"I'm not drunk enough. That's my quote." I give her a cold stare until she looks away.

Dominic watches the exchange between us with an amused grin. Poppy hardly sips her bourbon before paying for it, saying, "All right then. Tanner's got my number, so if you change your mind, give me a call!" She slings her bag over her shoulder and strides outside. My fuzzy brain realizes that the woman only came in in the first place because she saw me through the front window. I wonder why she gave up pumping me for information so quickly…

"Will you drink some water now?"

"No, no, no. More vodka. I forgot how much I like the taste."

I hum along to a Great Big Sea song and watch Dominic clean glasses, sweep the floor, and ready the bar for the post-dinnertime rush. It is all very mundane. I find myself missing Vancouver so much that I can taste it – the crush of the crowds downtown, the early morning smog, the honking cars and wailing emergency sirens...

I announce loudly that I am leaving. In my head I am going on a grand adventure, but in reality, my plan is to make it over to Tanner's house without falling on my face. Dominic sees me fiddling with Tanner's keys and tells me there is no way in hell that I am driving anywhere.

Brushing him off, I jangle the keys in his face. "I'm not dumb! One of these must be his house key. Anyway, it was nice to meet you. Check you later and all that."

Dominic comes around the bar and holds the door open for me. "Good luck out there."

The world tilts from side to side as I make my way down the sidewalk and up the cracked front walk that leads to Tanner's front door. It takes me a stupidly long time to figure out which one of the four keys opens the door, and when I do, I feel like I've won the lottery. As soon as I step inside I make a beeline toward the kitchen. I am ravenously hungry and rummage through the refrigerator as if I haven't eaten in weeks. I make a sandwich piled high with turkey, tomatoes, and mayonnaise, and wolf it down unceremoniously over the sink.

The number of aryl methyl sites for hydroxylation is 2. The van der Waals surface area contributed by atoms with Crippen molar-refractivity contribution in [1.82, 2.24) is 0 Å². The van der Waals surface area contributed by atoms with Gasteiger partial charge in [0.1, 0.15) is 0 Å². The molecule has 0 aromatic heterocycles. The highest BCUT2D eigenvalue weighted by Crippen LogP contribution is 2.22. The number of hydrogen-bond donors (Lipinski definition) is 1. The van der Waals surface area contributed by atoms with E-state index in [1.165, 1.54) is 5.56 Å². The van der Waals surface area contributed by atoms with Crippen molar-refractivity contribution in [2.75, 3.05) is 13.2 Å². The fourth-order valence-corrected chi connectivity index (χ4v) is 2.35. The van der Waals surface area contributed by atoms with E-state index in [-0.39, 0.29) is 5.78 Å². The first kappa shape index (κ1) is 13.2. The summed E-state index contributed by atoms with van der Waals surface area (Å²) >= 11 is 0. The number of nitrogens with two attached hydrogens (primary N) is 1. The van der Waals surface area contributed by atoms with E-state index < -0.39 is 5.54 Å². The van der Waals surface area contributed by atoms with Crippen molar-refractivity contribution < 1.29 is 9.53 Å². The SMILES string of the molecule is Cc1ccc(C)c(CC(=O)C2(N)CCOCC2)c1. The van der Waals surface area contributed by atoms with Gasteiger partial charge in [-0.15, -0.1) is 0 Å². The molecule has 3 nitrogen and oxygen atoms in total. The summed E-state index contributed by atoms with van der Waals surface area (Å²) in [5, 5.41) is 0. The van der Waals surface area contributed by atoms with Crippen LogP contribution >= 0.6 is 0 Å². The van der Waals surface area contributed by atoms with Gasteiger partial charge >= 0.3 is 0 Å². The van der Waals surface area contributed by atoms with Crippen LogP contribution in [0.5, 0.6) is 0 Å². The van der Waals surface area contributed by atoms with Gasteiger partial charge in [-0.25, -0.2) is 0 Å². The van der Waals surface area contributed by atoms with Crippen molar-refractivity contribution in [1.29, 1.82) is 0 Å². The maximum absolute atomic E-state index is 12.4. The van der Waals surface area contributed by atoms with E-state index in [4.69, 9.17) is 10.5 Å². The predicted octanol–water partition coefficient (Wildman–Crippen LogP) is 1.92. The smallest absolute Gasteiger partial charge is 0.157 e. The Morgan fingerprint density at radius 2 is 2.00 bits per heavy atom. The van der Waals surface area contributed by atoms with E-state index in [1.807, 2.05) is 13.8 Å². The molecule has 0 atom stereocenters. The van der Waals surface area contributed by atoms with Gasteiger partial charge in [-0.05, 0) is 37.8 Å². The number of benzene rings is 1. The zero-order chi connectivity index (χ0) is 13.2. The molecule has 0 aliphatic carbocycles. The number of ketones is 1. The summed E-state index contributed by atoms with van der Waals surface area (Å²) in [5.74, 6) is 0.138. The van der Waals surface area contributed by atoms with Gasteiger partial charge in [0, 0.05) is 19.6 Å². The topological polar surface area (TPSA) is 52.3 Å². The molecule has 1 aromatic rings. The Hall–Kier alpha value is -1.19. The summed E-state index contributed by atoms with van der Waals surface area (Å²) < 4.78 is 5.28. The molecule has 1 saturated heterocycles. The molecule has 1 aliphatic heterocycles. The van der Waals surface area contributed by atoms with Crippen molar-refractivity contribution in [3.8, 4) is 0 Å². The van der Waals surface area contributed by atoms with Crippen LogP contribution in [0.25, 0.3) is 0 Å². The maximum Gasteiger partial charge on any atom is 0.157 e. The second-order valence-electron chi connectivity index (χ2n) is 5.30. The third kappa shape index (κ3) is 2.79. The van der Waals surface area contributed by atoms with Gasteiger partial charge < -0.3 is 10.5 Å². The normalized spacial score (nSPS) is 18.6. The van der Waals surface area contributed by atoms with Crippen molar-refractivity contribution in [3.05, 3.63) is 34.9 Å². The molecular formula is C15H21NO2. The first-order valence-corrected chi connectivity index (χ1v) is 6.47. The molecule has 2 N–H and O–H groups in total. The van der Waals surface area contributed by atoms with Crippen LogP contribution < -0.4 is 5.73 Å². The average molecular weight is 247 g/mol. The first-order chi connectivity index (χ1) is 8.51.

I then wander throughout the rest of the house. It is surprisingly clean for a bachelor pad. The furniture is spartan and the walls are painted in shades of beige. Gripping the railing, I go up the stairs slowly. I bypass the bathroom and a closet before stumbling into a bedroom. I have no way of telling if it's Tanner's or a guest room, and I frankly don't care. I bury myself beneath the white blankets and breathe a sigh of relief: I feel like I can hide here in the quiet forever.

But states of peace never last forever.

The sound of sharp footfalls bounding up the stairs awakens me with a start. I burrow deeper into the blankets and cover my head, naively hoping that I won't be found.

"You're trying to get me killed, aren't you? You won't stop being a pain in the ass until I'm dead."

"Shh. I'm sleeping."

Tanner whips the covers from my head. I blink owlishly. The harsh orange sunlight cutting through the blinds makes me cringe. "You absolutely reek."

I try to pull the covers back from him, but I'm fighting a losing battle. I rub my head and sit up slowly. "Gee, thanks." Catching sight of Tanner's deathly serious expression, a shard of worry cuts through my attitude. "Are we in trouble again?"

"Willem needs you to scry. He doesn't want to risk sending any of us too close to the border for reconnaissance."

"He's actually looking out for the pack? Wow, that's new."

"You're tellin' me." Tanner sighs and gestures to a half-opened door that looks to lead to a bathroom. "Clean yourself up so we can get going, please."

"Yeah, yeah."